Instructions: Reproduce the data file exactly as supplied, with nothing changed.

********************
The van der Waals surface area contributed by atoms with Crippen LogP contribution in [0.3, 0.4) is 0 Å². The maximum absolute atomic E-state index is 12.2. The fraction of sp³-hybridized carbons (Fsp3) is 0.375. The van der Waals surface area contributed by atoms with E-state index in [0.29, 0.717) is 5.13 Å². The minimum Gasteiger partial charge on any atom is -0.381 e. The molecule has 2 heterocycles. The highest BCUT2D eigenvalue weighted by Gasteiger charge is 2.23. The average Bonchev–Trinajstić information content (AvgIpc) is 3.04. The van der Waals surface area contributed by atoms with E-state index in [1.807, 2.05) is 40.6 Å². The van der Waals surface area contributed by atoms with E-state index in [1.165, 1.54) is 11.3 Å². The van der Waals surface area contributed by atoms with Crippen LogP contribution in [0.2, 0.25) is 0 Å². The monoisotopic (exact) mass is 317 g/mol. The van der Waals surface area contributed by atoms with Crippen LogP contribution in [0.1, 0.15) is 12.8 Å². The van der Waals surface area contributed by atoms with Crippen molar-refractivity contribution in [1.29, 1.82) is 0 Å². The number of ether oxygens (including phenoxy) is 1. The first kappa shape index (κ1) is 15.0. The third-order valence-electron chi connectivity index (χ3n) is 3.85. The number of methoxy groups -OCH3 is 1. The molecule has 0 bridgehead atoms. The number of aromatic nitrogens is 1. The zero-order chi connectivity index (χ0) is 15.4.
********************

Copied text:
The van der Waals surface area contributed by atoms with Crippen LogP contribution in [0.3, 0.4) is 0 Å². The maximum absolute atomic E-state index is 12.2. The fraction of sp³-hybridized carbons (Fsp3) is 0.375. The van der Waals surface area contributed by atoms with E-state index in [0.29, 0.717) is 5.13 Å². The minimum Gasteiger partial charge on any atom is -0.381 e. The molecule has 2 heterocycles. The highest BCUT2D eigenvalue weighted by Gasteiger charge is 2.23. The average Bonchev–Trinajstić information content (AvgIpc) is 3.04. The van der Waals surface area contributed by atoms with E-state index in [1.807, 2.05) is 40.6 Å². The van der Waals surface area contributed by atoms with E-state index in [1.165, 1.54) is 11.3 Å². The van der Waals surface area contributed by atoms with Crippen LogP contribution in [0.2, 0.25) is 0 Å². The monoisotopic (exact) mass is 317 g/mol. The van der Waals surface area contributed by atoms with Crippen LogP contribution in [0.1, 0.15) is 12.8 Å². The van der Waals surface area contributed by atoms with Crippen molar-refractivity contribution in [1.29, 1.82) is 0 Å². The number of ether oxygens (including phenoxy) is 1. The first kappa shape index (κ1) is 15.0. The third-order valence-electron chi connectivity index (χ3n) is 3.85. The number of methoxy groups -OCH3 is 1. The molecule has 0 bridgehead atoms. The number of aromatic nitrogens is 1. The zero-order chi connectivity index (χ0) is 15.4.